Have you ever wondered how your web browser determines which advertisements appear on your screen? The answer is that your actions are “tracked” to create a profile of your interests. Each of the major browser makers—Microsoft, Google, Mozilla, and Apple—can keep a record of the web pages you visit or the topics you discuss in your e-mail. The information allows advertisers to match their advertising specifically to you. So, ideally, you only see advertising that offers products or services of interest to you. You see dog food ads if you are a dog owner and cat food ads if you are a cat owner, for example.
The collection of this information, however, has also raised the issue of privacy. Privacy advocates suggest that many consumers do not realize that the information is being collected and used without their consent. They also argue that in extreme situations the information could lead to unintended outcomes for the consumers—being turned down for a mortgage or a health insurance policy because of online book or food purchases, for example.
To facilitate the debate, the Federal Trade Commission (FTC) recently released a report calling for better self-regulation of online information collection. In its report, the FTC suggests that each browser should offer users a “Do Not Track” option to signal a computer user’s desire not to be tracked. Advertisers would be asked to comply with the request. This opt-out system would be very similar to the current “Do Not Call” system. In Europe, the guidelines are more restrictive, requiring consumers to explicitly “opt-in.”
The questions related to this issue are not simple. Consumers will need to decide if giving up some privacy by sharing data is a reasonable trade-off for targeted advertising, customized news sites, and online social networks. Organizations in the $24 billion advertising industry will need to evaluate their ability to self-regulate, and the FTC eventually will need to decide whether legislation is needed. The situation is likely to become even more complicated in the near future as consumers, and especially children, increase their use of smartphone mobile apps that generate tracking data. How do you think the debate will be resolved?
A landmark legal battle regarding deceptive advertising involved the Federal Trade Commission and Campbell Soup Co. It had been Campbell’s practice to insert clear glass marbles into the bottom of soup containers used in print advertisements to bring the soup ingredients (e.g., noodles or chicken) to the surface. The FTC ruled that the advertising was deceptive because it misrepresented the amount of solid ingredients in the soup, and it issued a cease and desist order. Campbell and its advertising agency agreed to discontinue the practice. Future ads used a ladle to show the ingredients.44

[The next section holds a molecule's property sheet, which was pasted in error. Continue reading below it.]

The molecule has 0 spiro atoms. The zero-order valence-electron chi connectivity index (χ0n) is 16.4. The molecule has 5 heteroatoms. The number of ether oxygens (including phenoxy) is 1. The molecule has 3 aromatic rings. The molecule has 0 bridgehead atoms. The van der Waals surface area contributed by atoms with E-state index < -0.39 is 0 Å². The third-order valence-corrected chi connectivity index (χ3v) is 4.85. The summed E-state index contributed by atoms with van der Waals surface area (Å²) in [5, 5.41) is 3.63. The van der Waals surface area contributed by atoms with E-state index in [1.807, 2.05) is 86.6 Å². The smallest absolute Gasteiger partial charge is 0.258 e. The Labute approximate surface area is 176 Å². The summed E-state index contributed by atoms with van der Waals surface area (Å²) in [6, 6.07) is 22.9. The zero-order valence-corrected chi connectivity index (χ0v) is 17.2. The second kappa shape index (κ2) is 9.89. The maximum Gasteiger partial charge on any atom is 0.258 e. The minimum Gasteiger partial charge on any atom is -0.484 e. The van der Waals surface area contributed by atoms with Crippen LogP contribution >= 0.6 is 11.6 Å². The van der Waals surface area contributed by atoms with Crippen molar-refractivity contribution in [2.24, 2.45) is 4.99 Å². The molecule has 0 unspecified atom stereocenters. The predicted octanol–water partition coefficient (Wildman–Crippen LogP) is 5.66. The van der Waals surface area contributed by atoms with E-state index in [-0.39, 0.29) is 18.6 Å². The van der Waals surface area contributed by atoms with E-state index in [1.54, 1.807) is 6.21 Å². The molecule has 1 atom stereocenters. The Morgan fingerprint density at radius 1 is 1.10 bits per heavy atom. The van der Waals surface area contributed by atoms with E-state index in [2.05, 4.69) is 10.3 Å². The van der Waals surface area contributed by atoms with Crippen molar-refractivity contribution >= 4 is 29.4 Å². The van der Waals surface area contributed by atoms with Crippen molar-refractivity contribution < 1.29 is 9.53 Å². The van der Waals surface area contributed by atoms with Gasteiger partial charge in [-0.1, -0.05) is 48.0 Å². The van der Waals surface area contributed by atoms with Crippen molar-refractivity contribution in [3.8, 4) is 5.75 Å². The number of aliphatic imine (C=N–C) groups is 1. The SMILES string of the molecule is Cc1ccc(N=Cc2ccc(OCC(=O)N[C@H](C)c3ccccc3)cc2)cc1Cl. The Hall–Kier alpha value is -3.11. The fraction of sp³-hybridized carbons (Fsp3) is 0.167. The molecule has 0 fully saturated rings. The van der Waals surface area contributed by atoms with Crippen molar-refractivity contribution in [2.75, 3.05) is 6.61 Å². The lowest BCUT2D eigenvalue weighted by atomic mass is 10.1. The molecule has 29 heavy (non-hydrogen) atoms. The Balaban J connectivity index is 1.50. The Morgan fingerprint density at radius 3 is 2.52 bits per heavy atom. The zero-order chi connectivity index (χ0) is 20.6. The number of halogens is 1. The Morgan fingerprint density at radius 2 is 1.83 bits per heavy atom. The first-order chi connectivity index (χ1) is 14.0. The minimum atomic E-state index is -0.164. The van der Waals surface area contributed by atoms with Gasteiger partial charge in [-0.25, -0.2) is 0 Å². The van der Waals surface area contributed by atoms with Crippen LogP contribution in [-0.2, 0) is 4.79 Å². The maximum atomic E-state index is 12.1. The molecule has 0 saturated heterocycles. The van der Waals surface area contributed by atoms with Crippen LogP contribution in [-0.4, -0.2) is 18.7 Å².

Other laws have been introduced to regulate promotion practices. The Deceptive Mail Prevention and Enforcement Act (1999), for example, provides specifications for direct-mail sweepstakes, such as the requirement that the statement “No purchase is necessary to enter” be displayed in the mailing, in the rules, and on the entry form. Similarly, the Telephone Consumer Protection Act (1991) provides requirements for telemarketing promotions, including fax promotions. Telemarketing is also subject to a law that created the National Do Not Call Registry, which is a list of consumer phone numbers of people who do not want to receive unsolicited telemarketing calls.
Finally, new laws such as the Children’s Online Privacy Protection Act (1998), the European Union Data Protection Act (1998), and the Controlling the Assault of Non-Solicited Pornography and Marketing (CAN-SPAM) Act (2004) are designed to restrict information collection and unsolicited e-mail promotions and specify simple opt-out procedures on the Internet. See the Marketing Matters box to learn about the Federal Trade Commission’s effort to create a “Do Not Track” system to ensure online privacy.45 A related Internet issue, taxation, has generated an ongoing debate and temporary laws such as the Internet Tax Freedom Act (2007).